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The Volunteers: An autonomous phenomenon within the Spanish Empire? . Society of Latin American Studies Annual Conference. University of Aberdeen, 12-14 April 2015.

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The Institute of Volunteers, which was first created in Cuba in 1855, and extended to Santo Domingo in 1861, Puerto Rico in 1864, and the Philippines in 1896, represents one of the most unexplored phenomena of the Spanish imperialism. This was a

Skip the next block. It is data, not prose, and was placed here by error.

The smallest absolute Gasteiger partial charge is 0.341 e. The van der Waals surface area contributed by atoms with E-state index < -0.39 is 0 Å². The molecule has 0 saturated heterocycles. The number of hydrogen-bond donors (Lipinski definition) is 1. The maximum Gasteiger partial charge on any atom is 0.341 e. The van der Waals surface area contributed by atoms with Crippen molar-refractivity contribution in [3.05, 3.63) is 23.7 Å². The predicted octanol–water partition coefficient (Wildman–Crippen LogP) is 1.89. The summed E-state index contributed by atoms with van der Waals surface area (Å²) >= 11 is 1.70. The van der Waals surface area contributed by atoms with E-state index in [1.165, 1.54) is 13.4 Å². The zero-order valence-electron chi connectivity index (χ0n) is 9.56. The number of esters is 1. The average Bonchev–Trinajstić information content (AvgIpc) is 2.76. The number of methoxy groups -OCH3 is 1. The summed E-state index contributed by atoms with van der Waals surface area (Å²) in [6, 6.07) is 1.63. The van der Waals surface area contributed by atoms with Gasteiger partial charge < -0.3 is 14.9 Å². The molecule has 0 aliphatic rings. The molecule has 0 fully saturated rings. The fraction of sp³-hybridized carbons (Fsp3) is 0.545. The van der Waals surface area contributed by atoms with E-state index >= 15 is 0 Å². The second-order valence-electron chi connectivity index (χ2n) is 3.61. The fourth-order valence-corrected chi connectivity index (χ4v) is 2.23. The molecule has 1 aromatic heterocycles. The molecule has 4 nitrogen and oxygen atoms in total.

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  1 Society of Latin American Studies Annual Conference University of Aberdeen, 12 th -14 th  April 2015 Fernando J. Padilla Angulo University of Bristol The Volunteers. An autonomous phenomenon within the Spanish Empire? From 1855 to 1898 the Institute of Volunteers was one of Spain’s strongest elements of power in Cuba, an island divided between loyalty to the Crown, ideas of independence, and projects of annexation to the United States. During these years this militia saw passing by four Monarchs, a Republic, 43 different governments, and 39 Captains Generals. Amidst such instability, the Volunteers saw themselves as the guardians of the Nation and the Empire. José Gener, a rich Catalan cigar producer and Captain of Volunteers established in Havana, wrote an article in 1870 to the  Diario de la Marina   (Cuba’s main newspaper   by then) stating that “ the Spanish flag would not wave in the Morro castle without the Volunteers. We are Spaniards willing to lose everything before permitting the enemies of the Nation to prevail ”. Demographic factor This militia not only was one of the most stable elements of Spanish rule in Cuba, but also a clear example that support for colonial rule in the island was not exclusive of metropolitan Spaniards, whom never were more than 10% of the  population throughout the 19 th  century. It is estimated that up to 80,000 men joined the Volunteers during the first war of independence, known as the Ten Years’ War  , 1868-1878. In fact, according to José Ferrer de Couto, a New York-based political commentator, by 1872 two thirds of them were born in Cuba. As to the war of 1895-1898, the Volunteers had summoned about 60,000 men, although Arturo Amblard, Cuban affairs adviser to Antonio Maura (Spanish Minister of the Colonies in 1892-1894) and witness of that war, considered their actual numbers were ca. 85,000 men. Although the men lists we keep are quite incomplete, the  2 casualties ’ toll  published by the Spanish Ministry of War after 1898 shows that nearly 45% of the Volunteers killed during the conflict were born in Cuba. This percentage could be higher, since the casualties from some important combats are not included (the July 1898 battle of Santiago de Cuba being the most notorious), and up to 20% of records do not include the birthplace. Nonetheless, if we give credit to that 45%, and apply it to the total number of Volunteers, we would have between 27,000 and 38,000 Cubans in this Loyalist militia. Taking into account that the insurgent  –  or mambí  - roughly included more than 25,000 men, we could infer that there were more Cubans fighting for a Spanish Cuba than for a Cuba free of Spain. Besides there were also Cubans serving in the Army, the Navy, and the Guerrillas (a counterinsurgency irregular force created in 1895), so the total numbers of Cuban Loyalists was higher, comprising ca. 50,000 men in arms. Most Cuban-born Volunteers came from the Western provinces of Havana, Matanzas, Santa Clara  –  where the sugar mills were concentrated, plus Pinar del Río, the cradle of Cuban tobacco. The Eastern provinces of Santiago de Cuba and Puerto Príncipe (nowadays Camagüey) were less developed in economic and demographic terms. Their weak commercial relation with Spain and the United States (the latter Cub a’s closest and biggest market) it is  one of the reasons this area of the island was the centre of the revolution during the wars of independence. Their economic weakness left them out of the commercial trade linking the island with its political metropolis (Spain) and its economic one (the United States). The Eastern contribution to Cuba’ s population was not notable either. Only 26% of Cubans were orientales , whereas only 5% of the Cuban-born Volunteers came from this area of the island. As to the Volunteers born in Spain, a majority came from the provinces  bordering the Bay of Biscay: Galicia, Asturias, and Santander (nowadays known as Cantabria, by then part of Old Castile), and Catalonia in the Mediterranean. These migrants from these areas of the country tended to settle in the cities and have commerce-related jobs, whereas the ones coming from Andalusia and the Canary Islands were mostly employed as peasants and farmers in cattle ranches, sugar mills, and tobacco vegas . In socio-economic terms, the Volunteers reflected th e society’s structure. Chiefs and officers were affluent men, usually businessmen, landowners, and contractors of the  3 State in Cuba. After all, these men had to afford uniforms and weapons for a battalion of about 600-800 men. This was the case of the Basq  ue Julián Zulueta (Cuba’s b iggest slave owner), the Catalan José Baró, or the Cuban Francisco Calderón y Kessel. Most of other officers below the rank of Colonel were shopkeepers, overseers, and civil servants. Low rank Volunteers, on their turn, were mostly recruited among the working class in the cities (store-dependants, coachmen, and cigar makers), and among peasantry in the countryside. Years of peacetime The Volunteers ’ influence , who had been created in 1855 to fight against violent attempts of annexation to the US, reached its climax during the first war of independence in Cuba. Coinciding with years of instability in the metropolis after the ousting of the Bourbon dynasty in September 1868 (during the revolution known as  La Gloriosa ), these men imposed their will in Spanish-controlled Cuba, especially in the capital. A reign of terror was established in Havana. Apart from expelling liberal-minded Spanish authorities, they killed hundreds of independence supporters and caused the exile of many more Cuban families suspicious of favouring the revolution. They were as much a pillar of Spanish authority in Havana in the short-term, as a threat to it in the long-term. Hence, social peace was broken during the years of their  predominance. A negotiated solution between the authorities and the rebels was not an option for them. Consequently they did not save any efforts at hampering any prospects of talks between both sides. This situation didn’t change until the restoration of the Bourbons  to the throne and of a conservative government in Madrid in December 1874. The same elite which had established the Volunteers had also financially and politically supported the cause of the new king, Alphonse XII, son to the dethroned Queen of 1868, Elizabeth II. Also, the end of the civil war known as Third Carlist War (1872-1876) in Spain allowed the government to send more troops to Cuba, where peace finally came in February 1878 when most of the insurgent army accepted the capitulation terms of the Paz del Zanjón ,  presented by the General Arsenio Martínez Campos.  4 After the war several reforms were implemented in Cuba, among them the granting of free speech and reunion rights, and the election of representatives to the Spanish Parliament for the first time since 1837. Two big parties were created: the Unión Constitucional  (conservative) and the Partido Liberal  –  later  Autonomista-  (which advocated for autonomy for Cuba). Over the years, the Conservatives became the favourite option for many metropolitans, whereas the Liberals represented the interests of the educated urban Creole class. Although lacking a cohesive political stance, the Volunteer officers tended to support the Constitucionales . The years following the end of the war, saw great unrest in the island. The  protectionist policy imposed in 1882, which apart from keeping Cuba as a ‘captive market’ for metropolitan Spain products (mostly Catalan), almost coincided  with a lingering crisis in the sugar prices due to European beet sugar competence. Thousands of Cuban peasants were left jobless, and many of them nurtured the bandit gangs which  became a plague in the provinces of Havana and Matanzas. This rural criminality also flirted with ideas of independence, presenting themselves as the guardians of the revolutionary flame during an apparently peaceful time. This crisis and an almost inexistent repression against anti-imperial discourse would boost the spreading of nationalist propaganda. Captain General Polavieja (1890-1892), always distrustful of the Cubans, considered that a majority of them supported the idea of independence, whereas considerable numbers remained indifferent, and only a minority was sincerely pro-Spanish. The failure of the reforms plan proposed in 1893  by the Minister of the Colonies Antonio Maura, which would have granted a sort of Home Rule to Cuba, paved the way for a new war against Spanish rule. Actually, years of economic crisis, of deadlock on reforms plans, and of intense nationalist propaganda, had alienated many Cubans from supporting the imperial and national links with the Mother Country. Again, the war On February 1895 a new war for independence began in Cuba. The 60,000 (or  perhaps 85,000, as we have seen) Volunteers far outnumbered the 15,000 regular soldiers stationed in the island. Nonetheless, shortly after Martínez Campos arrived to  5 Havana with 20,000 soldiers to handle the situation. The first year of the war was crucial in setting the terms of the type of war to be fought this time. Contrary to the Ten Years’ War, the conflict went beyond the Eastern provinces and sprea d throughout the island. Also, it was essentially a war on Cuban economy. According to the rebel general commander Máximo Gómez, to destroy Cuba was to liberate it from the Spaniards. Plantations, farms, and ranches were burnt to ashes, and peasants harassed by both sides. Besides, this war also became a struggle between the cities and the countryside of Cuba. The former were to remain in Spanish hands (often Volunteer’s) , whereas the latter was ‘Cuba Libre’.  In fact, the only major town the insurgents managed to capture was Victoria de Las Tunas (Oriente), in September 1897. The strategy of Martínez Campos which combined limited military actions with a policy of attraction didn’t work. The unstoppable advance  of the rebels towards Western Cuba brought a tougher Captain General to the island: Lieutenant General Valeriano Weyler, a reputed soldier known for his harsh warfare methods, with experience in Spain, Cuba, Santo Domingo, and the Philippines. Weyler freed the Army soldiers from protecting plantations, railways, and small towns, by appointing the Volunteers for these tasks. The services of the latter were extremely convenient for Spain, for having them in the cities allowed the Captain General to have more soldiers fighting the rebels in the countryside. The tough methods of Weyler were translated into Pyrrhic victories in Western Cuba, but the effects of his policy of concentrating peasants in Spanish-controlled areas were appalling. It is estimated that 145,000 of them died, meaning that 1 out of 10 inhabitants of Cuba died in Weyler’s concentration camps . This fact, united to the harassment over autonomists, pushed many Cubans to support the insurrection. During the rebel’s invasion of the Western provinces, many small villages defended by Volunteers surrendered with almost no resistance, and their defenders even joined the insurgency. Others, however, were taken only after bloodshed. Weyler’s methods had brought Cuba into a chaos, and even the loyal Volunteers  began to question him. The Andalusian Santiago Barroeta, a Captain of Volunteers in Cienfuegos, wrote in 1897: “the Government must start a crackdown to reverse the situation. If it doesn’ t act quickly we will lose Cuba, and the scorn will fall upon the